Just Ducky V: Braised Legs and (Optional) Backs, with Plum

This one owes a lot to the Zenbelly Cookbook, by Simone Miller .  It’s highly recommended (the book, not necessarily my adaptation of one recipe, although I seriously did enjoy this…).  I like her approach to wholesome food and a good variety of flavor.  She’s worked as a professional chef, and has a catering company named Zenbelly.  All her recipes are gluten-free.  The book is available both in paperback and on e-readers.    I’m looking forward to trying many of her vegetarian dishes as well as her seafood delectables.

Duck leg, Recipe, Plums, Duck

Duck Leg on Pan Drippings, Accompanied by Plums

My duck came out of the freezer with legs attached to the back.  You can separate them or leave them together, just smash them down so you can brown up the skin.  Or you can save up the backs (and/or necks) for future stock.  At any rate, I was surprised I hadn’t posted any leg recipes in my Just Ducky series!  I mean, I’d been getting the entire birds!  My last delivery (Marwin Farm) was a year ago, and these guys were lurking in the depths of the upright stand-alone, and it was time for them to see the light of the cooking pot.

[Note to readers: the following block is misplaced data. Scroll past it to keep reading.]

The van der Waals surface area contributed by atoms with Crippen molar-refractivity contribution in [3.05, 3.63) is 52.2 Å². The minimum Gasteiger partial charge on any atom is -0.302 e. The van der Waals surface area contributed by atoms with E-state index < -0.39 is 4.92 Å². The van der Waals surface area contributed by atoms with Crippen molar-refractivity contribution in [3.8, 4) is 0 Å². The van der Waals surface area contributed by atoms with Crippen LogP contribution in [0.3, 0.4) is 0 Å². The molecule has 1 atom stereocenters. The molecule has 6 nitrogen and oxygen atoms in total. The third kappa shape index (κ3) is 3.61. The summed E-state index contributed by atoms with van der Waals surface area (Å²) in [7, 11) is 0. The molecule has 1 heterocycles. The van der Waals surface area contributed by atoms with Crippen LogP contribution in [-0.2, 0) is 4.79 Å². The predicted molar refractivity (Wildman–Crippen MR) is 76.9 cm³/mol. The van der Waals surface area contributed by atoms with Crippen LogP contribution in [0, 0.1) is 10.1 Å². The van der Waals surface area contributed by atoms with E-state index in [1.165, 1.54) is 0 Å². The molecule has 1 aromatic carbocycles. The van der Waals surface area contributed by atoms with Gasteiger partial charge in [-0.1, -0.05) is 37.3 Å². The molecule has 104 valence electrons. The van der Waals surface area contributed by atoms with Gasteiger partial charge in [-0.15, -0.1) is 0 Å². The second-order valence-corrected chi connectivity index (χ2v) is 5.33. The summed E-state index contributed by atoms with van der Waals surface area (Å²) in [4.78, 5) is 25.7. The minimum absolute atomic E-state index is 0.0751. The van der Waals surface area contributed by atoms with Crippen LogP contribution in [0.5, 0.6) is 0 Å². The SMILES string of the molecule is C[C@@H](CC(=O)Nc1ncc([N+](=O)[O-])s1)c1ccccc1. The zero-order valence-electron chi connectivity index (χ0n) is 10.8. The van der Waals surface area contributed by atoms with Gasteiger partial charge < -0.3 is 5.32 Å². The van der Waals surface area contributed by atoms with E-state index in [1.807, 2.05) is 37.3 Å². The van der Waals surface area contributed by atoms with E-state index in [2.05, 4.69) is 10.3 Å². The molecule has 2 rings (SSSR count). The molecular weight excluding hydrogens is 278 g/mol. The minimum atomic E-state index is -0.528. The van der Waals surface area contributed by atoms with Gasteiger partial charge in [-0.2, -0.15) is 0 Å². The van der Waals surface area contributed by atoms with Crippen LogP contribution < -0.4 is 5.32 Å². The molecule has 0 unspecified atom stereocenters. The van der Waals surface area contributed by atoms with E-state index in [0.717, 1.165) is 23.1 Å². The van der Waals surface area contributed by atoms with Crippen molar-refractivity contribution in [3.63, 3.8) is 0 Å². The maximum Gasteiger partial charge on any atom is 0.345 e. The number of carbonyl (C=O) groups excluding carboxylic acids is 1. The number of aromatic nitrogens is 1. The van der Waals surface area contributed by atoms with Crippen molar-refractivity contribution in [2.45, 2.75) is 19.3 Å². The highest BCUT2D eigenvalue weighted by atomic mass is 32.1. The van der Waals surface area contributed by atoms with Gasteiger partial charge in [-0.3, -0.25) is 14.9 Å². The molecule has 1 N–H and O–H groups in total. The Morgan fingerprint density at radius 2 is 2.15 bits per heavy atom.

Duck legs, Recipe, Onions, Duck

Onions ready to go!

Prep Time: 15 minutes
Cook Time: 12 minutes to sear each load of duck, if you have more than fits to sear in one pot.  15 -20 minutes for onion (5 for shallot).  2 hours to braise in oven.  15-20 minutes with plums and crisping.  
Rest Time: 15 minutes.
Serves:  3-4.

Duck legs, Duck, Recipe

Duck after searing, before braising, and ready for the oven

Duck, four legs, optional two backs, optional necks.
1/2 teaspoon salt, divided
1 really large onion, sliced (shallots are in the book, but I wasn’t going to dash out for two missing ingredients), or a couple small ones.
Ground pepper to taste
A few sprigs of fresh thyme (if you have — that was the other ingredient I didn’t dash out for, but thyme makes everything savory taste better…)
3/4 cup dry red wine
1 cup chicken broth/stock   (the total volume of these liquids may depend on the size of your braising dish. I eyeball and don’t measure this.)  Go for low sodium whether homemade or store-bought.  Or add less salt in yourself during the earlier stages.
About a pound of plums.  This is about 4 large ones, or maybe ten-twelve small ones (considering the latter have proportionally greater pits to flesh ratio).
About a tablespoon additional of that duck fat, for the plum stage.

Pre-heat your oven to 300 F.


Heat your oven-safe tall-sided Dutch oven or other appropriate large pot to medium high.  You can use a regular skillet but it’s nice not to have to dirty up additional pans.